Yep.
We have bronze plates and stainless pins- no problems.
__________________
S&S is offline   Reply With Quote
Old 09-08-2010, 09:03   #23
Registered User
 
Stillraining's Avatar

Join Date: Oct 2008
Location: Puget Sound
Boat: Irwin 41 CC Ketch
Posts: 2,876
Quote:
Originally Posted by mikereed100 View Post
The answer will depend on your configuration. If you have a bulkhead to attach to then you can simply epoxy the CF to the bulkhead. If you have a flat-sided hull that has been reinforced to take a chainplate then you can epoxy to this. Use narrow strips of uni applied at a small angle and fan them out.



Most epoxies will give you roughly 1000lbs/square inch adhesion in shear so your attatchment area need not be that large. You can avoid corrosion (and cost) issues by using S-glass which has a similar tensile strength to carbon although none of the bragging rights. Paint them black and you're good to go.

Mike
Very informative Mike...thanks.

One question: I see you used what appears to be a galvanized thimble in one application..possible SS.... and I'm assuming glass fibers bent around it..Although not the way I envisioned the process at all..what is the benefit or risk in this method...my pee brain tell me we have a corrosion issue right off the bat here...and chaffing issues on the glass fibers..no?

Stll it would require mass interior removal on my boat to do..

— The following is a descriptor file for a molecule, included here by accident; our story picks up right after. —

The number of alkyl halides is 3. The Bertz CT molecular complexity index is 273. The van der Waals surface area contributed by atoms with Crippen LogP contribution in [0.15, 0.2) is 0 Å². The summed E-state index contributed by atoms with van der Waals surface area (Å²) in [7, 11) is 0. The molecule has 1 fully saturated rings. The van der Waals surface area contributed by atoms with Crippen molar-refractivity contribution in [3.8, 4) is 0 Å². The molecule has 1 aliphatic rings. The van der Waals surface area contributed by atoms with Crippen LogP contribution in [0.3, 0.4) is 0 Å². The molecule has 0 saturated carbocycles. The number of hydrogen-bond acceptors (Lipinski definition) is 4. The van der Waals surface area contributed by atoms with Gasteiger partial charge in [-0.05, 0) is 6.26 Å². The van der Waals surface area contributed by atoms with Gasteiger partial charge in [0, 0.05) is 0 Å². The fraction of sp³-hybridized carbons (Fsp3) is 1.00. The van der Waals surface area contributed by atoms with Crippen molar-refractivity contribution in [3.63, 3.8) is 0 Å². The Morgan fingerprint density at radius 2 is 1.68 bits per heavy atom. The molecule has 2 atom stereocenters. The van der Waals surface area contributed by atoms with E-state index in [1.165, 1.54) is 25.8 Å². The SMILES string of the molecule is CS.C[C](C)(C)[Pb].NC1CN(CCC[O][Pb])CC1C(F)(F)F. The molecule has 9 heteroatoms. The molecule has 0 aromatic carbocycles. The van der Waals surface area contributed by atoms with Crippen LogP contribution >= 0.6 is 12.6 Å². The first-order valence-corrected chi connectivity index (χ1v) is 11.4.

__________________
"Go simple, go large!".

Relationships are everything to me...everything else in life is just a tool to enhance them.
Stillraining is offline   Reply With Quote
Old 09-08-2010, 09:09   #24
Registered User
 
Stillraining's Avatar

Join Date: Oct 2008
Location: Puget Sound
Boat: Irwin 41 CC Ketch
Posts: 2,876
Quote:
Originally Posted by delmarrey View Post
I think the electrolysis would occur if the CF/SS were immersed in saltwater. Occasional exposure shouldn't be a problem. I know that aluminum w/CF is a no no. The bicycle industry has had some failures.

Graphite and SS are both high on the galvanic list. Galvanic series - Wikipedia, the free encyclopedia

You might want to contact cat man do Cruisers & Sailing Forums - View Profile: cat man do He's building a Cat using some CF tabs for an anchor bridle and other stuff.
It would be nice to talk to some Boeing people.